A well-heeled young couple arrive for a weekend away at their Ojai country pad, only to find it already occupied by a criminal drifter out to take not just their money, but their happiness too, over the course of a tense, tetchy overnight hostage situation. But our sympathies aren’t directed exactly as you might expect in “Windfall,” a tightly wound sunshine noir that borrows from hardboiled classics like “The Desperate Hours,” while revisiting the kind of chilly, compressed relationship anatomy that director Charlie McDowell essayed in his debut “The One I Love.” Blending the oddball sensibility of McDowell and regular co-writer Justin Lader with the nastier genre smarts of “Se7en” scribe Andrew Kevin Walker, this low-key Netflix release holds to its intriguing promise for a crisp 90 minutes, though even its climax is muted by design.
A trio of stars all playing effectively against type will be the chief draw for McDowell’s film — his second for Netflix, following 2017’s ambitious but uninviting sci-fi romance “The Discovery” — as it lands directly on the streaming platform, though it’s safe to say not all “Emily in Paris” fans will follow winsome Lily Collins into a very different, more morally questioning form of lifestyle porn. As a corporate trophy wife with a wistful yen for her less privileged past, she’s cast as the congenial middle ground between two contrasting figures of toxic masculinity: Jesse Plemons, as the slappable face of excessively moneyed entitlement, and Jason Segel, as a ne’er-do-well striver consumed by aspirational envy.
Not that we’re supposed to overly attach ourselves to any one character in a film that doesn’t even grant them the courtesy of names, with the script dismissively labeling them as “Wife,” “CEO” and “Nobody,” respectively. There’s more than a hint of irony to the last of those appellations, as Segel’s character repeatedly squirms out of offering any personal details about his past or present, while considering his future only in theoretical terms.
In a wordless seven-minute opening sequence, he’s introduced skulking around the modernist, expensively spartan Ojai estate (beautifully curated by production designer Andrew Clark) to which the film’s action is wholly confined: sunning himself on the patio, picking fruit from meandering orange groves, and finally rifling through drawers and wardrobes, helping himself to a pair of Cartier cufflinks before finding a gun in a hidden case. If the film’s opening credits didn’t make its noir intentions clear enough — with their old-Hollywood typography and the Herrmann-esque zitherings of Danny Bensi and Saunder Jurriaans’ flavorful score — we’ve got the message by now.
The gun in question won’t ultimately disobey Chekhov’s rule, though when and how it’ll come into play is the unknown that keeps the film ticking through a surprisingly sparse middle stretch. Having planned on having this haven to himself for a few days, Segel’s intruder is startled by the arrival of the house’s owners, a tech billionaire (Plemons) and his spouse turned business partner (Collins); panicked, he takes them hostage, first attempting to barricade them in their luxury sauna before a clearer plan comes to him. The couple, they claim, are happy to let him go if he simply takes the money and runs, and ask him to name his price. $150,000, he suggests, to their instant derision. “You think that’s enough?” the CEO taunts, as his wife frets about the thief’s quality of life. Half a million, they advise, is closer to the mark.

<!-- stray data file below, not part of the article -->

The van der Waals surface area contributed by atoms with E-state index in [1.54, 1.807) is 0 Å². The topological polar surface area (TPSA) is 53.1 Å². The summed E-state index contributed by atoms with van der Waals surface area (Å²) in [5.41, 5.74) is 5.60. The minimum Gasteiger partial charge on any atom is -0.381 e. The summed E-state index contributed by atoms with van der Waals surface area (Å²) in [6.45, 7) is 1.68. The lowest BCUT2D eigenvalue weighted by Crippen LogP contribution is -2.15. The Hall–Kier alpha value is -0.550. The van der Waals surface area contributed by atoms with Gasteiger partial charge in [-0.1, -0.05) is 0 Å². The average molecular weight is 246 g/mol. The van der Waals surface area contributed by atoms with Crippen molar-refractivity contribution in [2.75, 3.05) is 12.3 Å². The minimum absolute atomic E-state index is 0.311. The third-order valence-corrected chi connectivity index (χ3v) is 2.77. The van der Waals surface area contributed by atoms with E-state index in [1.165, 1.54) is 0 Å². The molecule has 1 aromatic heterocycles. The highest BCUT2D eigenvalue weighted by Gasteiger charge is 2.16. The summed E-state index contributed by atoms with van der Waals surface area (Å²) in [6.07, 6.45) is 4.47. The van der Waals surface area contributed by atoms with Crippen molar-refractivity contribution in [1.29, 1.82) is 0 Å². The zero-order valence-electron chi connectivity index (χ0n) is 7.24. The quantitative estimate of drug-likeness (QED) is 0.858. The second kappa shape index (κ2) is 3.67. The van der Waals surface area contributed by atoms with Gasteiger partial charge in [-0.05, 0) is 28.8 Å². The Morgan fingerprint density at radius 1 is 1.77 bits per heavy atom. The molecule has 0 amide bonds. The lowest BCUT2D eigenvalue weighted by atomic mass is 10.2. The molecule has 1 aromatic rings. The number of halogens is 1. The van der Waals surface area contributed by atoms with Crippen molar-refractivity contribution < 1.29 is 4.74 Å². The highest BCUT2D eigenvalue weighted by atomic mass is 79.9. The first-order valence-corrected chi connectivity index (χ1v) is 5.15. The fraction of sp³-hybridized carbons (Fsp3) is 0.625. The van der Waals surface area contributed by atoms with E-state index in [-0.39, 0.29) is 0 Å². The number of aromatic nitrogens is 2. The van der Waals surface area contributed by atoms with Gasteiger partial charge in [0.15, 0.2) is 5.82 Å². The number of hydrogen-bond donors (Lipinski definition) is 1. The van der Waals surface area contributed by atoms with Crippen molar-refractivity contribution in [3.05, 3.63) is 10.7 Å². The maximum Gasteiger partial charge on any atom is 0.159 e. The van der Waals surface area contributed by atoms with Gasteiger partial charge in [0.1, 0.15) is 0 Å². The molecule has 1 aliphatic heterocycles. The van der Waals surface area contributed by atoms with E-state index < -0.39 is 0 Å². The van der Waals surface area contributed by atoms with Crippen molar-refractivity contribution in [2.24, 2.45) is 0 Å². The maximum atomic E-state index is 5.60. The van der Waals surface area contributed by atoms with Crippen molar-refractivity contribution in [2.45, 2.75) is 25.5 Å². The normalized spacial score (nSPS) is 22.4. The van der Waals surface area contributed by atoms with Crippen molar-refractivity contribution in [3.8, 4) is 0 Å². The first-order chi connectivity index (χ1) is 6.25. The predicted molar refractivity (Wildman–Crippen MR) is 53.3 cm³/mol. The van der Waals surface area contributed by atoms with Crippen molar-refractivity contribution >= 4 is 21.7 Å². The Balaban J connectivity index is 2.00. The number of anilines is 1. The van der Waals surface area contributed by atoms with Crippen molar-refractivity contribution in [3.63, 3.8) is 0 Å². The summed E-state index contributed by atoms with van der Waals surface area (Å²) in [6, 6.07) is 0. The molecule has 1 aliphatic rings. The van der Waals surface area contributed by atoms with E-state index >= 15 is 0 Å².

It’s from this point that “Windfall” reveals itself not as a standard-issue home invasion thriller, but as a flintier, more passive-aggressive study of class warfare, in which ostensible victims become calculating oppressors and vice versa — while the murky power dynamics between these three white occupants are thrown into perspective when the couple’s Mexican gardener (Omar Levya) inadvertently enters the fray. Yet while Lader and Walker’s script teases a more acidic strain of social satire, the film’s generally terse approach extends to its commentary. Viewers can draw what conclusions they will from the alpha-beta animosity between the two men, and from the twitching currents of resentment in the couple’s magazine-spread marriage, but it’s safe to say there are no good guys here, and probably no winners either.
So often cast as a figure of gentle squareness, Plemons’ mild-mannered intelligence as a performer is here cleverly repurposed as douchey complacency; Segel’s retiring screen presence, on the other hand, gains a glint of twice-burned disappointment and nothing-to-lose drive. But it’s Collins, under the direction of her off-screen husband, who gains most from this relative change of pace, in a role that calls on her practiced ingenue persona before pulling her toward harder, darker, more assertive possibilities — as befits a character who was already questioning her domestic idyll before another man broke into it. “I think the less we know about each other, the better,” Segel’s intruder says to his two ostensible captives near the beginning. “Windfall” suggests many a high-powered marriage is built on the same principle.